Thanks to my friend Lele who can always lend me a bike.

I love riding a bike. Bicycles are great – they are fast, faster than public transport. It is 20 minutes by bike to my University, rather than 40 minutes by bus and underground. Moreover, it is healthy to ride a bike, and I can keep fit and get to my destination. I can even take a bicycle to train or travel on a plane with the bike. Even though the bicycle emits carbon when being produced, it is still nature-friendly transport.

I make hundred-kilometer rides. I love traveling by bike. There are four variants of traveling – short trips, full-day trips, weekend trips, and long journeys. Long journeys last one, two weeks, or even a month – friends from Moscow state university bicyclist club have done it. They traveled by train to Karelia – a northern Russian region with picturesque forests, sixty thousand lakes, and beautiful Finnish architecture. They have been riding in Karelia for two weeks. Later, some participants of the journey went to St. Petersburg. They spend some days there, and then they have ridden to Moscow. The way from Moscow to St. Petersburg is at least 700km. In total, they made nearly 2000km.

I prefer rides from 80 to 150 km per day and 2-day rides. It is an excellent way to explore new places and not be exhausted. For example, we can go to Bratislava from Vienna or ride through Donau and observe hundreds of vineyards and apricot gardens, symbols of lower Austria. It is also great to go to Hallstatt, the most beautiful lake and an old town surrounded by old mountains. You may spend one day in the city, swimming on a lake with a SUP board and riding in the mountains the next day.


I invite you to my bicycle group in What’s App in case you live in Austria. You may also join if you live in Europe, because, maybe, we will make a trip to your country or you to ours.

The requirements are: you can make at least 80 km per day, and you need to be able to get a good bike. Also, it is important, that you are a responsible, friendly, helpful, and interesting person. And now, some information about cycling, routes and how the bikes work

Biking 101

There are two distinct routes: paved routes and trail routes. These routes require different bikes and ranges. For example, on paved asphalt roads, you may ride 25 kilometers per hour on average with a road bike and make 200km or even 250km in a one-day trip. But If you use a mountain bike, even 150km will be tough. This is due to the weight of mountain bikes, wide rough wheels, and less-powerful cranks.

Mountain bikes are universal, but road bikes are faster. Road bikes are fast. My highest speed on a road bike was 64 km per hour, and I scored it in Mallorca when I was going on a highway with a small slope. Usually, I gain 50 km per hour. Professionals have a maximum speed of 112 km per hour. Interestingly, most riders named this number as the maximum they did. Such high speeds are gained due to the lightness of the bike and rider. Expensive carbon road bikes weigh nearly 7.5 kilograms.

The tires are important. There are tires for roads, trails, downhill, cross country, winter variations, etc. All of them have different forms and widths and, therefore, frictions. That is why downhill tires will stop faster and will be easier to control, but you will not score even 40 km per hour on the road.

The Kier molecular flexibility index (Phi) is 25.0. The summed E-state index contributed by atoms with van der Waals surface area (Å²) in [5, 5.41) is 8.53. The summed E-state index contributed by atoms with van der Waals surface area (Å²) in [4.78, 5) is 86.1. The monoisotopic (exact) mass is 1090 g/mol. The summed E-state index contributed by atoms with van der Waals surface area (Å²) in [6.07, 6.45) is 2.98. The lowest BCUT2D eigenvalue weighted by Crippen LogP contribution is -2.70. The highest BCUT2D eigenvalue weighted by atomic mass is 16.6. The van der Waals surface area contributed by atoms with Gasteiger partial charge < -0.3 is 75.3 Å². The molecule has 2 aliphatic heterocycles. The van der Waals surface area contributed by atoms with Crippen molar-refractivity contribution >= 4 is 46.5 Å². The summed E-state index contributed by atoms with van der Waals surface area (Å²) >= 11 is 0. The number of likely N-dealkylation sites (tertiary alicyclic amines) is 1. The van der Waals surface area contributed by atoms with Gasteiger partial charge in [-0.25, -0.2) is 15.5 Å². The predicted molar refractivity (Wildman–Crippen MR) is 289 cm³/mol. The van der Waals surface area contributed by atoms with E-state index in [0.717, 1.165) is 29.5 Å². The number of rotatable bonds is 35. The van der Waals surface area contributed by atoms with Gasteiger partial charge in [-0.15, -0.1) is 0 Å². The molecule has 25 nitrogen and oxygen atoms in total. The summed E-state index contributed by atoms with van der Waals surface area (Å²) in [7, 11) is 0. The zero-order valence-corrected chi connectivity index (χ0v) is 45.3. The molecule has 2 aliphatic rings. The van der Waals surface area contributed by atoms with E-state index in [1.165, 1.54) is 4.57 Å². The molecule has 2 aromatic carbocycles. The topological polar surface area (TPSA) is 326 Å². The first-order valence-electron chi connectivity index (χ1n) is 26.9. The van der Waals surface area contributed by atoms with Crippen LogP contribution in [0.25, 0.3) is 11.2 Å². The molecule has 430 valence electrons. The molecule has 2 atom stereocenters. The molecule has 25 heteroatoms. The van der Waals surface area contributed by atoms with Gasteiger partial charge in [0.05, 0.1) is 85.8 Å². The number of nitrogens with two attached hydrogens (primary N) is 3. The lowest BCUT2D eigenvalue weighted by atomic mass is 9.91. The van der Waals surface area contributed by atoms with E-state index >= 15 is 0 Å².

Cranks help you to use the optimal force. Cranks make your rear wheel move. The bigger the front crank and the lower the rear is, the more force you will apply to a wheel. Why is that? To move the wheel, you need to trigger the rear crank. All the cranks are attached – therefore, all the cranks are constantly spinning together. We need to spin one of these cranks, but which one will be easier to spin?

Let’s experiment: put your phone or notebook on a table and spin it around the center of a device. Try first to do it on a point further from a center and closer to a center which is easier – further from the center. But check the distance your finger made to make one 360 degrees spin. The closer to a center made a much smaller distance. What does it mean? The shorter length, the harder it is to spin, to apply a force. That Is why the smaller rear crank gives more force. We have an opposite situation on the front wheel – try to explain it yourself.

The bigger front crank or lower real crank does not mean, that you will be faster – you need to apply much more force (or Power, in Watts), and you can be fastly exhausted, and you may damage your cranks. Friction of tires and a road and the friction of chain and the cranks are also reasons for lower speed and damaging a bike. You have to control the forces to get a higher speed.

But there are limits. Road bikes give you the possibility to apply a lot of force, or power, Watts. That helps gain huge speed on a road. But, when you want to ascend a mountain, you need much smaller power, otherwise, you will be tired in seconds. Road bike does not have such a small front or such big rear cranks. That is why it is too hard to ascend with a road bike, even with lower weight, and thinner tires.

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